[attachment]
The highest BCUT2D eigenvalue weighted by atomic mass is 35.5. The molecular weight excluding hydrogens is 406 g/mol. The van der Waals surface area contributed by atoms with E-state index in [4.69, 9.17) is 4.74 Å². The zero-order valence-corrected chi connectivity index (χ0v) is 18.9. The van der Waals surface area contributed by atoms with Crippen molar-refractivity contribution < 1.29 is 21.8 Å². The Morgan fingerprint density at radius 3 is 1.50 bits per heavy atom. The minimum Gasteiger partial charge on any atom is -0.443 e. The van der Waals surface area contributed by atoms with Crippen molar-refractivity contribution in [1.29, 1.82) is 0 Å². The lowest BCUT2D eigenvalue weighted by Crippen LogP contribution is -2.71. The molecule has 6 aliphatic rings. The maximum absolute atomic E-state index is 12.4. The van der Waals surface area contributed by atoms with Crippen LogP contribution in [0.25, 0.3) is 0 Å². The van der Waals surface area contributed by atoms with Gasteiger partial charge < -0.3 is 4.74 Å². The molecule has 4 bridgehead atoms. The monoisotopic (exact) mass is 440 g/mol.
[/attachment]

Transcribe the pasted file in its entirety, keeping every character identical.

The highest BCUT2D eigenvalue weighted by atomic mass is 35.5. The molecular weight excluding hydrogens is 406 g/mol. The van der Waals surface area contributed by atoms with E-state index in [4.69, 9.17) is 4.74 Å². The zero-order valence-corrected chi connectivity index (χ0v) is 18.9. The van der Waals surface area contributed by atoms with Crippen molar-refractivity contribution < 1.29 is 21.8 Å². The Morgan fingerprint density at radius 3 is 1.50 bits per heavy atom. The minimum Gasteiger partial charge on any atom is -0.443 e. The van der Waals surface area contributed by atoms with Crippen molar-refractivity contribution in [1.29, 1.82) is 0 Å². The lowest BCUT2D eigenvalue weighted by Crippen LogP contribution is -2.71. The molecule has 6 aliphatic rings. The maximum absolute atomic E-state index is 12.4. The van der Waals surface area contributed by atoms with Crippen LogP contribution in [0.25, 0.3) is 0 Å². The van der Waals surface area contributed by atoms with Gasteiger partial charge < -0.3 is 4.74 Å². The molecule has 4 bridgehead atoms. The monoisotopic (exact) mass is 440 g/mol.